-West with the Night by Beryl Markham
Great words. If you haven't read that book I suggest you pick it up and read it. Ernest Hemingway described Beryl Markham by saying:
"She has written so well... that I was completely ashamed of myself as a writer. I felt that I was simply a carpenter with words, picking up whatever was furnished on the job and nailing them together and sometimes making an okay pig pen. But she can write rings around all of us who consider ourselves writers."
So I don't say it lightly when I say it's a good book. It's the story of her life, growing up in British East Africa and it's just amazing. She's attacked by lions and baboons and warthogs, she learns to train horses and fly in planes and all of this as a woman in the 1930's. It's excellent. But not the entire reason why I quoted her.
I have a saying that I keep in my purse... and I'm sure I've quoted it before in some blog, as it's my favorite saying and I live by it, or, well, try to live by it.
'Oh that I could go; yet stay. Have tomorrow, keep today; cherish, hold my yesterday. My yesterday, now treasured dear, was once tomorrow seen with fear.'
It's so easy in life to remember how things were and wish they were again. But sometimes we forget the hard parts. If you really think about it, it's kind of funny how memories can be broken down into two categories:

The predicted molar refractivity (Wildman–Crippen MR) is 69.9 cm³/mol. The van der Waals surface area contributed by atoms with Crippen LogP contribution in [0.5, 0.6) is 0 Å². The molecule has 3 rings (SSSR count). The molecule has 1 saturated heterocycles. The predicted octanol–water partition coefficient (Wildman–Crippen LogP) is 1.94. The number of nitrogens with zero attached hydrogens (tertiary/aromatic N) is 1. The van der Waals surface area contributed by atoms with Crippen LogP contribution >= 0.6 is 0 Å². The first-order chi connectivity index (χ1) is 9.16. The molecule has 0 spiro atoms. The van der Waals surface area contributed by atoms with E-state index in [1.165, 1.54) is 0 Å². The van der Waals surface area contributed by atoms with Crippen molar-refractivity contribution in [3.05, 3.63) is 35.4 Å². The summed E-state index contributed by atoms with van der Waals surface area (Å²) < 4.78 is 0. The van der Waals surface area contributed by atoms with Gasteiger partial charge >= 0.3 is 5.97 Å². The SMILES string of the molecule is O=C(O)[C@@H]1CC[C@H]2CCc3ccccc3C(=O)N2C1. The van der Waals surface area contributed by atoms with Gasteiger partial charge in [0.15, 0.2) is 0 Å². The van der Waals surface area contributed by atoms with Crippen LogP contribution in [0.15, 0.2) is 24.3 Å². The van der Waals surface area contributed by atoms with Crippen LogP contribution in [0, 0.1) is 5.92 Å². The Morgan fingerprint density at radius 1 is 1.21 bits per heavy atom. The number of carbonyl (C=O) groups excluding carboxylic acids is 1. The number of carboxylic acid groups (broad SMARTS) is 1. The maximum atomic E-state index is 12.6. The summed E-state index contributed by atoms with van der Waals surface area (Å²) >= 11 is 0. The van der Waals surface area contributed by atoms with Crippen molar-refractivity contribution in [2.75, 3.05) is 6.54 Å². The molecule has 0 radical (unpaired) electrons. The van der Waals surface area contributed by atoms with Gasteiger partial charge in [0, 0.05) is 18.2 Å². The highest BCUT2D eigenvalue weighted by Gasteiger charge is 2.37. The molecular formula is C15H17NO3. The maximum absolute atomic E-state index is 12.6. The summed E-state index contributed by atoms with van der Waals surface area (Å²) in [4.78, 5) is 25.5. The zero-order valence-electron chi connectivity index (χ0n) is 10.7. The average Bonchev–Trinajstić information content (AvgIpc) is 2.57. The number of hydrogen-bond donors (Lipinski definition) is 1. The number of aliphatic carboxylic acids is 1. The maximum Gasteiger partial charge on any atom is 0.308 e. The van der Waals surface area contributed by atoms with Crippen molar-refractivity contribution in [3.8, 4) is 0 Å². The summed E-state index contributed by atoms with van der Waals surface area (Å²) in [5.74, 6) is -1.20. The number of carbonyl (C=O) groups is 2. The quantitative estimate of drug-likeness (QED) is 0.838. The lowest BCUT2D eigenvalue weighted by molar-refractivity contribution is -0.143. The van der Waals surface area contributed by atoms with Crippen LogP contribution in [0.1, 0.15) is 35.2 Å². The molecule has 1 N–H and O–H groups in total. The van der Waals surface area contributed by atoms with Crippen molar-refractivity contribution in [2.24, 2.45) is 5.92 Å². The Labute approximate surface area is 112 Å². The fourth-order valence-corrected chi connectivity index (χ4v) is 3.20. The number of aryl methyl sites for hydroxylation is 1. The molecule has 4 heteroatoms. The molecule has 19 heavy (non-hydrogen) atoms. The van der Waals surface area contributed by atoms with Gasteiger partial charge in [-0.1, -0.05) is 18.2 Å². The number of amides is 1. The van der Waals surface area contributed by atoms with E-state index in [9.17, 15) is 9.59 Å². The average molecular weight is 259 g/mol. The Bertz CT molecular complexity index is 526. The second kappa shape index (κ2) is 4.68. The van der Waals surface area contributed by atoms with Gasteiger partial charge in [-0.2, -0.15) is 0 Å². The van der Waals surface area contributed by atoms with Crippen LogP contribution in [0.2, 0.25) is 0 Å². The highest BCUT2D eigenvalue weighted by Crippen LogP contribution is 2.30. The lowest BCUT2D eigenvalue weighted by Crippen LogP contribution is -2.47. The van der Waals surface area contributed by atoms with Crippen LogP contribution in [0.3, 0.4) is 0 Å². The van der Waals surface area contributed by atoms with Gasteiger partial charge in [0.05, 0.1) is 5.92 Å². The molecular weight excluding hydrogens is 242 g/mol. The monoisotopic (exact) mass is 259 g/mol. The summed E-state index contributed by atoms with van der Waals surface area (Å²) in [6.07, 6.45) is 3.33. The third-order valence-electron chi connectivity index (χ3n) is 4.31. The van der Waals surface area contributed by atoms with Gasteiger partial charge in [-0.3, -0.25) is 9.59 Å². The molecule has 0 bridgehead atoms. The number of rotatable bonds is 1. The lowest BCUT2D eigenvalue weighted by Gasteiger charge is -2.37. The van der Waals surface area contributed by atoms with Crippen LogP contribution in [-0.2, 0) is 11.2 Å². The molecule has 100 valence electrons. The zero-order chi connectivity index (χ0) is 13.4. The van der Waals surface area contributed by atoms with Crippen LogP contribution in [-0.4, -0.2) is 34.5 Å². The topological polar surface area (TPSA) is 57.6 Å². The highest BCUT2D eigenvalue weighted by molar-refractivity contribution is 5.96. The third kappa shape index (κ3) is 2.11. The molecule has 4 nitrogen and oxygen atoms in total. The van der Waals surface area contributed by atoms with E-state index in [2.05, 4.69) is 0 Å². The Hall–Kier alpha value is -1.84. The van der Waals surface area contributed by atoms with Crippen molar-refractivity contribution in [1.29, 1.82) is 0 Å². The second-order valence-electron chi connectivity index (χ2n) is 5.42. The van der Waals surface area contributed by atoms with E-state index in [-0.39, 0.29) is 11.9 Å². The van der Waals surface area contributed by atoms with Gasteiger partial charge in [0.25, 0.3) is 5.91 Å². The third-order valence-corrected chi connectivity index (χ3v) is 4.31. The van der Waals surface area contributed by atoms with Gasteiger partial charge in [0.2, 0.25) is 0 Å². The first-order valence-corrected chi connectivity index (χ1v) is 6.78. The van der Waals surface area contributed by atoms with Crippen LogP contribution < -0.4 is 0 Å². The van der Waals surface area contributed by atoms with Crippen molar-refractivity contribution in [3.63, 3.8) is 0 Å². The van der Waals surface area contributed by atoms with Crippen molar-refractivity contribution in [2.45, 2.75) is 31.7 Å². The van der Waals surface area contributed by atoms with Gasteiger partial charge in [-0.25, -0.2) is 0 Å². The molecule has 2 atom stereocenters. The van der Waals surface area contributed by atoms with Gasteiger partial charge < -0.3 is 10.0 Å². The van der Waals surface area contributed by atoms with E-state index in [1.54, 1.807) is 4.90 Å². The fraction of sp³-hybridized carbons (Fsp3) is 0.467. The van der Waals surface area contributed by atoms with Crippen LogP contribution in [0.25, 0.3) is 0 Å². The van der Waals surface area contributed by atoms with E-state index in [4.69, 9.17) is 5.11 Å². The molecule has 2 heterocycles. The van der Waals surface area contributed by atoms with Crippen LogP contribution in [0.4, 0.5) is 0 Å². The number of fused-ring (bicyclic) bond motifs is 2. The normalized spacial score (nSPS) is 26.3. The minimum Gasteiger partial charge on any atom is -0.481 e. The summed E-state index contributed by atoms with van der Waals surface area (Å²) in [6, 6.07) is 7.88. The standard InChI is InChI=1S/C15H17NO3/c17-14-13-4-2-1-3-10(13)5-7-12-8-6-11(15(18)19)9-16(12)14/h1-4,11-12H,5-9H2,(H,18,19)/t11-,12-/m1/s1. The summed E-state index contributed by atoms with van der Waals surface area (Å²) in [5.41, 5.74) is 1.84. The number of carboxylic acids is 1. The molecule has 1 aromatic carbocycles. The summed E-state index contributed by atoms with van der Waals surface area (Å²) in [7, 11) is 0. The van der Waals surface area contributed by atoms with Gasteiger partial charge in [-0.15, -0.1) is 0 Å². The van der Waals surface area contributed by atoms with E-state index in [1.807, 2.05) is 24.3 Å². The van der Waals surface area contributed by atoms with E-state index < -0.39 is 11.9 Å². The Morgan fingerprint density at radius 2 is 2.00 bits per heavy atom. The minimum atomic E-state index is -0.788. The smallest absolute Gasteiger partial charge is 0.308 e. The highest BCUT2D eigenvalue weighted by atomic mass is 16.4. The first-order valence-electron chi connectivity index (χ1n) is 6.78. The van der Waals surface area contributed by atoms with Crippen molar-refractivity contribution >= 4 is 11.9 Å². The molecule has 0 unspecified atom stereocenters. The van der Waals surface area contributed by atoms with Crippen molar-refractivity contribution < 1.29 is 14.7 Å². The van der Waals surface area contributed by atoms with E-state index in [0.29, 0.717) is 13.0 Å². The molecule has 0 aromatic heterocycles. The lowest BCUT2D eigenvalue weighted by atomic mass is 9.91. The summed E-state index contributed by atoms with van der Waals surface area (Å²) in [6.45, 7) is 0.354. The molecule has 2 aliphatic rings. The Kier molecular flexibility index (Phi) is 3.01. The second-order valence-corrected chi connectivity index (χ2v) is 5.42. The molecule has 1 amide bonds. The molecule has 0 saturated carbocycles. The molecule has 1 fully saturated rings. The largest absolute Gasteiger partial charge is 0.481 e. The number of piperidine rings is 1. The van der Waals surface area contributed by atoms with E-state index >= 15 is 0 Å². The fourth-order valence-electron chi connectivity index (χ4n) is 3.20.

The Good and The Bad.
A great example of this is old friends. When we run into old friends and begin to reminisce, we can spend hours upon hours laughing and talking about the crazy things we did.
'Remember that time we.... and then when my mom found us...'
The laughter bursts forth, everyone shares in the excitement of the past moment. No one mentions the consequences. No one mentions waking up with a hang-over, or screaming fights with old boyfriends that left both people in tears.
I have plenty of good memories, I have plenty of memories I'd rather forget. That's, perhaps, why I like what Beryl Markham says.
Past years seem safe, because they are filtered into categories and moments of strong emotion. The future is a cloud, an unknown. Terrifying in it's uncertainty. I often am frozen by the fear of the future, just ask my family, and perhaps that's why I carry that quote with me.
'My yesterday, now treasured dear was once tomorrow seen with fear.'
Is it okay to dwell in the past? I think there are certain experiences in ones life that should not be forgotten, I think there are experiences that you cannot help but dwell on with out some sort of outside help to walk you through them, but in the end, we should view the past as we do a good meal. Something that was great at the time, often filling and worth savoring every morsel, but forgotten the minute you leave the table. Life is far to short to watch it pass by in a series of wishes, desires and what-if's. If you really enjoyed the memories, write them down so your posterity can know how much they meant to you. Then move on in search of new memories; new flavors to add to your palette.